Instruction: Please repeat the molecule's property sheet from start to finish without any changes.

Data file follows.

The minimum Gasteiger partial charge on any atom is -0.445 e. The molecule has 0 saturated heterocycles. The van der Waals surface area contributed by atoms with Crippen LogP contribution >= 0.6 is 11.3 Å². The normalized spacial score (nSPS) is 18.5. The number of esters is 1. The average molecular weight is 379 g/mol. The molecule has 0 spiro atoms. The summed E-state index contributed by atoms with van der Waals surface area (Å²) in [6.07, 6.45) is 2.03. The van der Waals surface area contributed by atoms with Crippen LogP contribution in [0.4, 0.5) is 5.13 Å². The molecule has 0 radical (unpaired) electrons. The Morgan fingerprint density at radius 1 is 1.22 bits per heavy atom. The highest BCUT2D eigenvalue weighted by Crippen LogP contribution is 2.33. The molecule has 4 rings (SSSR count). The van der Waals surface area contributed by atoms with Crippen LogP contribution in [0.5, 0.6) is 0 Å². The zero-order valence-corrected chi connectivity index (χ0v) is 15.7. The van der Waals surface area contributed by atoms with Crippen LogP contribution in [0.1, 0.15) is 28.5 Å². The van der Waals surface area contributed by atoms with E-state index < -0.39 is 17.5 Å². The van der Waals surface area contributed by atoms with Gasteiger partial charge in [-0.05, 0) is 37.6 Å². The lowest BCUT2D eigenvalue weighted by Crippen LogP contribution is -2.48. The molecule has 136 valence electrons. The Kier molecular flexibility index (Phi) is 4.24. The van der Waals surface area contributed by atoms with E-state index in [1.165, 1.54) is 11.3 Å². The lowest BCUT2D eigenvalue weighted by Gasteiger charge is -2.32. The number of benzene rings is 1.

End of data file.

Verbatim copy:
The minimum Gasteiger partial charge on any atom is -0.445 e. The molecule has 0 saturated heterocycles. The van der Waals surface area contributed by atoms with Crippen LogP contribution >= 0.6 is 11.3 Å². The normalized spacial score (nSPS) is 18.5. The number of esters is 1. The average molecular weight is 379 g/mol. The molecule has 0 spiro atoms. The summed E-state index contributed by atoms with van der Waals surface area (Å²) in [6.07, 6.45) is 2.03. The van der Waals surface area contributed by atoms with Crippen LogP contribution in [0.4, 0.5) is 5.13 Å². The molecule has 0 radical (unpaired) electrons. The Morgan fingerprint density at radius 1 is 1.22 bits per heavy atom. The highest BCUT2D eigenvalue weighted by Crippen LogP contribution is 2.33. The molecule has 4 rings (SSSR count). The van der Waals surface area contributed by atoms with Crippen LogP contribution in [0.5, 0.6) is 0 Å². The zero-order valence-corrected chi connectivity index (χ0v) is 15.7. The van der Waals surface area contributed by atoms with Crippen LogP contribution in [0.1, 0.15) is 28.5 Å². The van der Waals surface area contributed by atoms with E-state index < -0.39 is 17.5 Å². The van der Waals surface area contributed by atoms with Gasteiger partial charge in [-0.05, 0) is 37.6 Å². The lowest BCUT2D eigenvalue weighted by Crippen LogP contribution is -2.48. The molecule has 136 valence electrons. The Kier molecular flexibility index (Phi) is 4.24. The van der Waals surface area contributed by atoms with E-state index in [1.165, 1.54) is 11.3 Å². The lowest BCUT2D eigenvalue weighted by Gasteiger charge is -2.32. The number of benzene rings is 1.